Being an Evil Mad Scientist in training, I always closely monitor the activities of the folks over at evilmadscientist.com. When I saw this article about carbonating small fruit recently it got me thinking:
The "standard" way of diffusing CO2 into liquid (for soda, etc.) is high pressure & low temperature. The low temp isn't really doable with an aquarium, but the CO2 is already at 900 psi or so. The trick would be getting the water to that pressure and then back to atmospheric.
Now, I know this is over the top complicated and current diffusers and reactors are probably plenty efficient, but I subscribe to the theory that anything that is worth doing is worth over-doing, so on with the gendankenexperiment
I am envisioning a pressure vessel with a water input valve, CO2 input valve and two water output valves, one restricted and one unrestricted. A controller opens the unrestricted water in and out valves to flush CO2 depleted water into the chamber. After a suitable flush period, all water valves are closed and the CO2 valve is opened, bringing the pressure in the chamber up to the full pressure of the CO2 canister. Again a suitable time is allowed to pass while the CO2 diffuses into the water. Then the CO2 valve is closed and the restricted water outlet valve is opened, allowing the chamber to return to low pressure without a fish-killing water-hammer shock. Then cycle begins again and the CO2 enhanced water is flushed into the tank.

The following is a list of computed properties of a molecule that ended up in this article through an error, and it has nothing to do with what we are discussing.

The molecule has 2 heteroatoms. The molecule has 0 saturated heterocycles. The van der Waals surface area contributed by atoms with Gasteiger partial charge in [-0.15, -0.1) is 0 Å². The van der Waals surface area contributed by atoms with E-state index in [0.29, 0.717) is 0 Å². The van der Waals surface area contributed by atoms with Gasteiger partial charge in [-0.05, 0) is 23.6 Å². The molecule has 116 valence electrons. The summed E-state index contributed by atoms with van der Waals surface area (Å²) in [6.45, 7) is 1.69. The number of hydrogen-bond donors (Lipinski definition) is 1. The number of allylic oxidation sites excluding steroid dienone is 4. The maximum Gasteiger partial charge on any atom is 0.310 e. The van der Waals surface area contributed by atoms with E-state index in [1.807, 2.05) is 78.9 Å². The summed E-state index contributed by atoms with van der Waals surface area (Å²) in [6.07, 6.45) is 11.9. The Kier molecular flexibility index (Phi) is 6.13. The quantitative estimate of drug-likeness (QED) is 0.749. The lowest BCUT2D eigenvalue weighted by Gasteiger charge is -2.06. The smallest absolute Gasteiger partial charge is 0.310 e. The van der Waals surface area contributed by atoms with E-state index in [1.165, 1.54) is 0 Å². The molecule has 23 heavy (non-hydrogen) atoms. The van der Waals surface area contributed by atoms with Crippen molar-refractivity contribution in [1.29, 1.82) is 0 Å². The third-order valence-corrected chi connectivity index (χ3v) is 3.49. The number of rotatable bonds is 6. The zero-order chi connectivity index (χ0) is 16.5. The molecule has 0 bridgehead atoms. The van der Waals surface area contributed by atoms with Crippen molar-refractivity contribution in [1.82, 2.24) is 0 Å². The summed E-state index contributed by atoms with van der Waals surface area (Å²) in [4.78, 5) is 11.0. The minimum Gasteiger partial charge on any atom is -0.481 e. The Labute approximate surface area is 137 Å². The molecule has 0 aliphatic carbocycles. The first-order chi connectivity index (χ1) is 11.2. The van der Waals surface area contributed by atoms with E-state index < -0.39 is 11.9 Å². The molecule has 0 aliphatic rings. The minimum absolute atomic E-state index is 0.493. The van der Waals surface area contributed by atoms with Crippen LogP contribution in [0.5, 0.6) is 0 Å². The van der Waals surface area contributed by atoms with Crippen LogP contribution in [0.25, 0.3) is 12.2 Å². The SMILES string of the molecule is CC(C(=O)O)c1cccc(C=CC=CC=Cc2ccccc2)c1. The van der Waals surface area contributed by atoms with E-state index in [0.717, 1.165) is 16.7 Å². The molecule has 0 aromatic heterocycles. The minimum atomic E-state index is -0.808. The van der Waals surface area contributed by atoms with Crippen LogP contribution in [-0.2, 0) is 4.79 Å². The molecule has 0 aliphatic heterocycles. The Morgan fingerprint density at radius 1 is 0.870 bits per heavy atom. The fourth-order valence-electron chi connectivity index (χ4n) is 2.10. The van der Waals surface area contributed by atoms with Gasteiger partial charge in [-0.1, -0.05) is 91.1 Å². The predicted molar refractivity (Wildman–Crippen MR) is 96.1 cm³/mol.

Dangerous? Of course! (Don't try this at home kids!)
Will I build one? Probably not.
But hey, sharing crazy ideas is fun. And you never know, maybe someone will read this and it will spark an idea that is actually workable.